He pauses. “My wife … did I tell you about the insect-bite deal?” He hadn’t. “About four years ago, about this time, she gets a bite. She doctored it, and it seemed to get a little better, but probably a couple of weeks later it just starts going bananas. I said, ‘We must have a dead mouse or something.’ She goes, ‘No, it’s my leg.’ Yellow crap was just oozing out through her skin. She goes to the doctor, and the doctor sends her to a dermatologist at Geisinger Medical Center, which is the Mayo Clinic of the East.
The dermatologist there said, ‘My boss, the chief dermatologist, would like to visit you.’ He said, ‘First of all, well, you know you had an insect bite, probably a mosquito bite.’ He said you got an infection and something got in there. Then he said, ‘Do you play golf?’ No. ‘Do you have your lawn treated?’ No. ‘Do your grandchildren play sports?’ Yep. ‘Do you walk on the field?’ Oh, yeah. ‘That’s probably pesticide poisoning that caused that.’ ”
Hackenberg takes a breath. “She almost lost her leg. That’s how bad it was.” He trails off.I am sure there are pesticides that can cause tissue damage with sufficient exposure, but something tells me that you need a lot of pesticide exposure to make that happen.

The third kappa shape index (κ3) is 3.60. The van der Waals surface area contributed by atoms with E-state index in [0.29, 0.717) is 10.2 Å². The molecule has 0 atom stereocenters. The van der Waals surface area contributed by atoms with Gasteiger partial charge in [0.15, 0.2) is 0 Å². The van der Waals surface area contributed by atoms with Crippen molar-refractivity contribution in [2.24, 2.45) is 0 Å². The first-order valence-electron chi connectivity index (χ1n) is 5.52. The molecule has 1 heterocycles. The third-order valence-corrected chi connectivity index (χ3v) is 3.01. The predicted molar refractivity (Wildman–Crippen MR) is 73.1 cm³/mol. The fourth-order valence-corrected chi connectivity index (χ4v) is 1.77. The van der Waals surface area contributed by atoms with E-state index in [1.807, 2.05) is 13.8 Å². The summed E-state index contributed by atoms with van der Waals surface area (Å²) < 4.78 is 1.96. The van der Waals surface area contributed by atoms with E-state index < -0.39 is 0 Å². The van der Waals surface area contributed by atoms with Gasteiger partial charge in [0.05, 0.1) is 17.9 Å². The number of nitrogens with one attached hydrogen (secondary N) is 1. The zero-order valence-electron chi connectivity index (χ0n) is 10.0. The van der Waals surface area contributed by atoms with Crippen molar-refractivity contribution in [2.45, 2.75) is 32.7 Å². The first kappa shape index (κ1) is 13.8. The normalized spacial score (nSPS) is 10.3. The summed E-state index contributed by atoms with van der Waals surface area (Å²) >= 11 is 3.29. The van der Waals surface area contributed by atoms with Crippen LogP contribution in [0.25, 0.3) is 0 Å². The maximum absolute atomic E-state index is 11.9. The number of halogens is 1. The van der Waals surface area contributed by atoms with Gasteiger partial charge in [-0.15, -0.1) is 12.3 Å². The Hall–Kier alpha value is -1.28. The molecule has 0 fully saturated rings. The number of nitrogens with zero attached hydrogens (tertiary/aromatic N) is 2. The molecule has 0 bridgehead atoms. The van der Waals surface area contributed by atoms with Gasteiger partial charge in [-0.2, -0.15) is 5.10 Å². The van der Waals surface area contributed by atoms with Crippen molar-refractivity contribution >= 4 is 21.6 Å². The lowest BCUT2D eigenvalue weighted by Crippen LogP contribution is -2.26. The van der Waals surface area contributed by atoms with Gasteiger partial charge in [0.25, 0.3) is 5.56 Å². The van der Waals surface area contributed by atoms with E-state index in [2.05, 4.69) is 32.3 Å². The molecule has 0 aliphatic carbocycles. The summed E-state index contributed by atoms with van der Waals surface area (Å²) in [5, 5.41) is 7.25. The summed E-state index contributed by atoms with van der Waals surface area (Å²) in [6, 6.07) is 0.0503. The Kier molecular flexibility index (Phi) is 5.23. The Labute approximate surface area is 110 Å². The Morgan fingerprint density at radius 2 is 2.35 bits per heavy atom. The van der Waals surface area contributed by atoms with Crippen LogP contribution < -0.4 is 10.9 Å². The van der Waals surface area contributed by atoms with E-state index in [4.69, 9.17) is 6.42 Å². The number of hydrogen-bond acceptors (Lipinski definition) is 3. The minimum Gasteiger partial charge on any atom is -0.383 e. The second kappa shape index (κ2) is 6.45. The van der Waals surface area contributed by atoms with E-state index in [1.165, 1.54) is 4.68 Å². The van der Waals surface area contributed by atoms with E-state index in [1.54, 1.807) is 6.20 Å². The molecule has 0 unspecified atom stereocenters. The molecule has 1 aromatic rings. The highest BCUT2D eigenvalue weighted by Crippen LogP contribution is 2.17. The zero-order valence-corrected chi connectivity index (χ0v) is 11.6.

(What's the mechanism for it, anyway? That the mosquito was full of pesticide, and then it bit her leg and then it transferred to her leg and that's what caused it?)
*Regulations of anything within the United States tends to be a weird hodgepodge of city, county, state and federal laws. No one seems to know anything, and no government official tends to go out of their way to make sure that general citizens, businesses or anyone can have a full and complete understanding of what's legal and what's not. Heck of a way to run a railroad.